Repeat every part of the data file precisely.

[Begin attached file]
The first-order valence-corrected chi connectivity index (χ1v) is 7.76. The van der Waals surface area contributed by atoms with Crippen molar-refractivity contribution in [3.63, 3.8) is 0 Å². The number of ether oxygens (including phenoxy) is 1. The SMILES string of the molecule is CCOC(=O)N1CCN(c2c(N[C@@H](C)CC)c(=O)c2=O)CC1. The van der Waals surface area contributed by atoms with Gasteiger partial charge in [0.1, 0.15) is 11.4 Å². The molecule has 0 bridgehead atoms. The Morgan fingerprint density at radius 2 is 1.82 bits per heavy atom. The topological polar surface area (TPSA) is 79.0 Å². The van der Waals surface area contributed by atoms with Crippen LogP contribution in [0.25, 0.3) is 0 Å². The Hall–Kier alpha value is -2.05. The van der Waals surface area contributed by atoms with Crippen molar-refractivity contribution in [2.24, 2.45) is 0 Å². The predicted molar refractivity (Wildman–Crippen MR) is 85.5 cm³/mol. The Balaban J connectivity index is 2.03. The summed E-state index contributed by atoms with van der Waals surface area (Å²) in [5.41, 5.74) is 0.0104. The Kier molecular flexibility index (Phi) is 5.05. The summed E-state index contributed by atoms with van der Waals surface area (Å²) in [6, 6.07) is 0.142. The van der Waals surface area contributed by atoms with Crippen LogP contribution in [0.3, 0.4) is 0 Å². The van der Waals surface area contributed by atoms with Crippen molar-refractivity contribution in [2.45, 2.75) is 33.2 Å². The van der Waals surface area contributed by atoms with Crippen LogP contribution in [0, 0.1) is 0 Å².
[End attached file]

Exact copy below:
The first-order valence-corrected chi connectivity index (χ1v) is 7.76. The van der Waals surface area contributed by atoms with Crippen molar-refractivity contribution in [3.63, 3.8) is 0 Å². The number of ether oxygens (including phenoxy) is 1. The SMILES string of the molecule is CCOC(=O)N1CCN(c2c(N[C@@H](C)CC)c(=O)c2=O)CC1. The van der Waals surface area contributed by atoms with Gasteiger partial charge in [0.1, 0.15) is 11.4 Å². The molecule has 0 bridgehead atoms. The Morgan fingerprint density at radius 2 is 1.82 bits per heavy atom. The topological polar surface area (TPSA) is 79.0 Å². The van der Waals surface area contributed by atoms with Crippen LogP contribution in [0.25, 0.3) is 0 Å². The Hall–Kier alpha value is -2.05. The van der Waals surface area contributed by atoms with Crippen molar-refractivity contribution in [2.24, 2.45) is 0 Å². The predicted molar refractivity (Wildman–Crippen MR) is 85.5 cm³/mol. The Balaban J connectivity index is 2.03. The summed E-state index contributed by atoms with van der Waals surface area (Å²) in [5.41, 5.74) is 0.0104. The Kier molecular flexibility index (Phi) is 5.05. The summed E-state index contributed by atoms with van der Waals surface area (Å²) in [6, 6.07) is 0.142. The van der Waals surface area contributed by atoms with Crippen LogP contribution in [0.3, 0.4) is 0 Å². The van der Waals surface area contributed by atoms with Crippen molar-refractivity contribution in [2.45, 2.75) is 33.2 Å². The van der Waals surface area contributed by atoms with Crippen LogP contribution in [0, 0.1) is 0 Å².